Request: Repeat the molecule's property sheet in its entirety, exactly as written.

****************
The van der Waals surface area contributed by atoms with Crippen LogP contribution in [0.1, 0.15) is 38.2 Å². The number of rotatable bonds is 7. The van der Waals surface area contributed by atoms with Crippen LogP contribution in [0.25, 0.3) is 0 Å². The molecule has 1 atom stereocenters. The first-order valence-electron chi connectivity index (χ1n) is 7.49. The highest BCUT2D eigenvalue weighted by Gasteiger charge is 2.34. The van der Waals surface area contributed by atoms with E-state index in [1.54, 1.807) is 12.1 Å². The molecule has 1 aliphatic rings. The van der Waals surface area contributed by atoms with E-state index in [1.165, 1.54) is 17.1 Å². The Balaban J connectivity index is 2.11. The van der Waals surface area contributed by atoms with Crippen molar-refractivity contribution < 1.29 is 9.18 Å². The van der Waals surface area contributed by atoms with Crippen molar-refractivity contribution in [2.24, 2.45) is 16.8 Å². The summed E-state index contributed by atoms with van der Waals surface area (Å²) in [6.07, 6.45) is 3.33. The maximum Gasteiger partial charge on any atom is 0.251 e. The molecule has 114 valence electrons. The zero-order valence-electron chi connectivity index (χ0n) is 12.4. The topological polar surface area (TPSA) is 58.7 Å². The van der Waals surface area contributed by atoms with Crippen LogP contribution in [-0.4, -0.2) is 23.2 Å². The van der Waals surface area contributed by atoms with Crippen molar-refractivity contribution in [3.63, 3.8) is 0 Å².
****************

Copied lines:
The van der Waals surface area contributed by atoms with Crippen LogP contribution in [0.1, 0.15) is 38.2 Å². The number of rotatable bonds is 7. The van der Waals surface area contributed by atoms with Crippen LogP contribution in [0.25, 0.3) is 0 Å². The molecule has 1 atom stereocenters. The first-order valence-electron chi connectivity index (χ1n) is 7.49. The highest BCUT2D eigenvalue weighted by Gasteiger charge is 2.34. The van der Waals surface area contributed by atoms with E-state index in [1.54, 1.807) is 12.1 Å². The molecule has 1 aliphatic rings. The van der Waals surface area contributed by atoms with E-state index in [1.165, 1.54) is 17.1 Å². The Balaban J connectivity index is 2.11. The van der Waals surface area contributed by atoms with Crippen molar-refractivity contribution < 1.29 is 9.18 Å². The van der Waals surface area contributed by atoms with Crippen molar-refractivity contribution in [2.24, 2.45) is 16.8 Å². The summed E-state index contributed by atoms with van der Waals surface area (Å²) in [6.07, 6.45) is 3.33. The maximum Gasteiger partial charge on any atom is 0.251 e. The molecule has 114 valence electrons. The zero-order valence-electron chi connectivity index (χ0n) is 12.4. The topological polar surface area (TPSA) is 58.7 Å². The van der Waals surface area contributed by atoms with Crippen LogP contribution in [-0.4, -0.2) is 23.2 Å². The van der Waals surface area contributed by atoms with Crippen molar-refractivity contribution in [3.63, 3.8) is 0 Å².